This is a reprinting of some bits from my e-newsletter and Facebook “Notes” page, with a new addition at the end: a slide show of the printing progression. If you’ve already read the story, skip on down to the slides. 
While making the slide show, I couldn’t remember the exact chronology of the printing, but it’s pretty close.
Thanks for reading! —Laura
E-News: June 10, 2014
“Seasons IV” Painting in gouache
Remember back in February when I said the Seasons IV block prints (based on the painting above) were about to be unveiled? Well, a funny thing happened right after that…

…About a week after the prints made a smashing debut at the A & C Conference in Asheville, they came down with a mysterious rash. Little white spots began to appear and gradually spread through some of the black areas. The ink company examined them, but could offer no diagnosis or cure. 

What fresh hell is this?
Printer’s Assistant Bob and I reviewed my process, and settled on some possible causes of this pox: too many layers of ink, too little drying time, and/or the finishing layer of varnish –a new addition–possibly not allowing the ink to breathe. Or could it be my stress, pushing too hard to finish in time for the show, somehow infecting them with bad energy?
Over a month’s worth of work–32 (or was it 33?) carvings and printings, 800 prints and $1000 in paper–into the recycling!
But I couldn’t let go of that image.
So I’m making them over again. From scratch. All new carvings and printings. This time, instead of layering the ink colors, they are more like jigsaw puzzle pieces, just meeting each other at the edges. Oh boy. Here’s a chance to bring the skills up to a new level! Or possibly to lose my mind.
It’s also a chance to enhance the design a little. I have added a snow-covered and flowering dogwood and a wee waterfall.

So far I’ve done 8 carvings and printings (of 230 prints each time). Here’s how the 4 seasons look so far

   See the pale pink dogwood blossoms? Here’s the carving:
Last night I printed the water on the Spring panel. Print Shop Lackey Bob set them carefully in the rack to dry.
I’m making no predictions about how this project will go, except that it will not be rushed. There will be no stress poisoning the process. We’re going all zen.
The prints will be allowed to lay for days, unstacked, caressed by soft breezes, doing yoga breathing in the drying racks.
Carvings will be tweaked to perfection, even done twice if necessary, with joy. 
The artist will meditate daily, and practice ferocious gratitude and love for all living things, including mosquitos.               

Stay tuned for updates. Namaste.

E-News: June 24, 2014

Since I last wrote on June 10, I have done 5 more carvings and printings: 1 on the Winter panel, and 4 on the Spring. Prints and artist are doing well with the The Tortoise Not The Hare policy.

I will display the latest version in my booth at this weekend’s Roycroft Summer festival in East Aurora.
Thanks to all of you who wrote to me about this project. Your supportive words keep me going!

E-News: July 17, 2014
The “Seasons IV” block prints are finished and dry, and not a pock mark in sight! This time the process was amazingly trouble-free. I started with about 230 prints of each season, and finished with an edition of 200, my biggest edition of handmade prints to date.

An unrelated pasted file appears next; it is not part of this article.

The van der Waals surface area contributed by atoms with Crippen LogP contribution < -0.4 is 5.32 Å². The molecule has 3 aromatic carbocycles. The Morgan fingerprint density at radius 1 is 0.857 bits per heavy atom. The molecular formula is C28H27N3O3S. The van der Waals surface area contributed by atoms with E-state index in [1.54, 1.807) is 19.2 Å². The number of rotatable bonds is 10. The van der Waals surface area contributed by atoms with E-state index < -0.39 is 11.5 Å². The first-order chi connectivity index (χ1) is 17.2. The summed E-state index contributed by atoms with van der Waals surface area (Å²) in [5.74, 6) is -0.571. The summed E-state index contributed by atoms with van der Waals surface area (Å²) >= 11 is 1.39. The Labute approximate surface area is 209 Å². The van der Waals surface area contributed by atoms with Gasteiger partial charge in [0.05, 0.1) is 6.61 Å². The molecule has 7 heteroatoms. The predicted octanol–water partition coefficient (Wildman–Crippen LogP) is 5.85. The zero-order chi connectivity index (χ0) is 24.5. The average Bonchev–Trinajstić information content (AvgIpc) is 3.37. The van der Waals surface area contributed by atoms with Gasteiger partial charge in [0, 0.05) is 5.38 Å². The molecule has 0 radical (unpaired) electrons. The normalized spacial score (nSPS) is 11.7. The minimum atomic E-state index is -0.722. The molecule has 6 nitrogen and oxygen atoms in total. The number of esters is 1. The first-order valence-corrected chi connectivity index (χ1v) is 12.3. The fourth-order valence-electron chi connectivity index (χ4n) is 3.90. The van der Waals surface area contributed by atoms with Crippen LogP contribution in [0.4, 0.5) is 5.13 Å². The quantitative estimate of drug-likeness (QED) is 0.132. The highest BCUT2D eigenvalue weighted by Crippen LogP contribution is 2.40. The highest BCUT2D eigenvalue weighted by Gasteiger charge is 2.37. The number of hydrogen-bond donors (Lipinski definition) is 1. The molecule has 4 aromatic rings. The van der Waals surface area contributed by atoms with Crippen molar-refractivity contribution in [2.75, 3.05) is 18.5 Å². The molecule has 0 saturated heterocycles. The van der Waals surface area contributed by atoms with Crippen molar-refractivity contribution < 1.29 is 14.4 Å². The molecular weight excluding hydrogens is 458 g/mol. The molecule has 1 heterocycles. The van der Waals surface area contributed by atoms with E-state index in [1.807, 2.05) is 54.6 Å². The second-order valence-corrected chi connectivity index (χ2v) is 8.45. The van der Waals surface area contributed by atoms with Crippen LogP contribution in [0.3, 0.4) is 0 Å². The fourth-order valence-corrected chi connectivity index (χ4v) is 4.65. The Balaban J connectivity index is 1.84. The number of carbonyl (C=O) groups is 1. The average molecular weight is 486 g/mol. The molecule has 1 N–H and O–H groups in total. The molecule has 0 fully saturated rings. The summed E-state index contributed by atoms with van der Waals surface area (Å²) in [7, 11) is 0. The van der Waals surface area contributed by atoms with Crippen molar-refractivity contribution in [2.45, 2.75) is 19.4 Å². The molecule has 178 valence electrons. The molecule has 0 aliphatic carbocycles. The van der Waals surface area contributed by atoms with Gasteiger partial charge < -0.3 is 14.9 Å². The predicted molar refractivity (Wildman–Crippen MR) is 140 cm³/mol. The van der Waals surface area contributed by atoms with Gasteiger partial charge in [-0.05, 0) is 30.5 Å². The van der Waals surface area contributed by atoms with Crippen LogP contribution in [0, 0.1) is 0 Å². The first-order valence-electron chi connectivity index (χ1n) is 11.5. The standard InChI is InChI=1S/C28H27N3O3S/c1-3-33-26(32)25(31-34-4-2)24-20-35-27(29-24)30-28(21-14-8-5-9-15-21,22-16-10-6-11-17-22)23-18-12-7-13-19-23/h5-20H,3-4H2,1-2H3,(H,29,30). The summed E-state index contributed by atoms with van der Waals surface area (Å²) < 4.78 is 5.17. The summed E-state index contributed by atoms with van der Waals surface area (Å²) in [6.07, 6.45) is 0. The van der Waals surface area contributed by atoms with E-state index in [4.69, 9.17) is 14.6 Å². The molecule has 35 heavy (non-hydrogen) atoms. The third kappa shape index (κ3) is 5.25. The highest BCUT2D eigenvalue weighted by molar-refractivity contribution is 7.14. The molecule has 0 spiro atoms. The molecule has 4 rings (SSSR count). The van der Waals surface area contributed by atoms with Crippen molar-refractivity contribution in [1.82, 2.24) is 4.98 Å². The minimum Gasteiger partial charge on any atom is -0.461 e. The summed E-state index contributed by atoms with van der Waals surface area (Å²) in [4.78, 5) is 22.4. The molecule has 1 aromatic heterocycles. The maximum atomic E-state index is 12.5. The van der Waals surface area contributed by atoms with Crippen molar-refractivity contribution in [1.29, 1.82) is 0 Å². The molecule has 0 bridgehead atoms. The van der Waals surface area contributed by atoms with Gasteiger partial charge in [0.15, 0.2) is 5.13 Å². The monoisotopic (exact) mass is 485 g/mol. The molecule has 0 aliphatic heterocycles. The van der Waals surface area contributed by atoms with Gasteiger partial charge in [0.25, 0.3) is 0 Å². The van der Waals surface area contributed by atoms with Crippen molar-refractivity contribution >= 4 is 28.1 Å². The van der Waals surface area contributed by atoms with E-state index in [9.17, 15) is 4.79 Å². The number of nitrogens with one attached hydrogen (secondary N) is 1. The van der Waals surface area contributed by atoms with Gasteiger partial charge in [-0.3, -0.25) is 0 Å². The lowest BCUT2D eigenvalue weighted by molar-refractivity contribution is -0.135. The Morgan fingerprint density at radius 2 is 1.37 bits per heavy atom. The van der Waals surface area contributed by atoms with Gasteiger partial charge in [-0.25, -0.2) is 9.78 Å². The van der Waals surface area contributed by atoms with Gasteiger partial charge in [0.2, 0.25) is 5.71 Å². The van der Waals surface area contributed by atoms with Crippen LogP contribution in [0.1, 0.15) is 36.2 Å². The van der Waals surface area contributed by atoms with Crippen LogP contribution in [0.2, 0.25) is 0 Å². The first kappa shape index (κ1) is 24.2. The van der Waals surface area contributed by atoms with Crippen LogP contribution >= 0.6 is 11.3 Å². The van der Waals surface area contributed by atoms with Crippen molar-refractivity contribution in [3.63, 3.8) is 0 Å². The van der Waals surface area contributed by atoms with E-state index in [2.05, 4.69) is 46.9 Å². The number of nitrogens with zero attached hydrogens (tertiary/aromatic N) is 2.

A total of 27 carvings and 28 printings went into their creation (I printed one carving twice, to improve the color), but it was a joy right to the end. Inspired by woodlands I have visited, I must try to re-create that serene, timeless beauty for you.
To give you an idea of the process, here’s a quick run-through of the very last carving and printing:
Here is the “Summer” print, before the last printing of black. First, I tape a sheet of clear plastic to it, then draw the black on the plastic with a Sharpie.
I tape the plastic face down to the linoleum block (because the carving must be backwards), slip transfer paper underneath, and trace over the drawing to transfer the drawing to the block.


Then I carve out the negative space, leaving the shapes that should print black. To save time, I completely remove linoleum where no carving is needed. Behind me in the chair, not visible but valuable, is a large, study cat providing moral and lumbar support.
At the printing center, the block goes on the press, and black ink is applied to the rollers. After about an hour of trial printing and refining the carving (see the linoleum crumbs on press bed), I print the 200+ Summer prints, one at a time.
The inked block…          …and the print
Print Shop Assistant Bob, setting prints in our new drying racks, which our President Of Procurement (Bob) scored really cheap. Racks at far right were fabricated by our Master Artisan In Clever Jerry-Rigging (Bob).
The exquisite new frame specially designed for this print by the amazing Thomas H. Pafk, Roycroft Renaissance Master Artisan. There are other frame choices as well.

For more info, or to order the “Seasons IV” block prints click here

I am SO GRATEFUL to all of you who expressed such enthusiasm, and then practiced such patience, waiting for the birth of this piece! Thank you!
“Lookin’ for your ruler? 
Oh, where’s the last place you saw it?” 
–Sunny, the lumbar-supporting, ruler-hiding cat

Slide show: “Seasons IV” Print Progression

Every color that appears in the progression was hand-drawn, then carved out of linoleum, then printed on an antique letterpress.
Just click the little arrow at the bottom left and the slide show will automatically run through the end.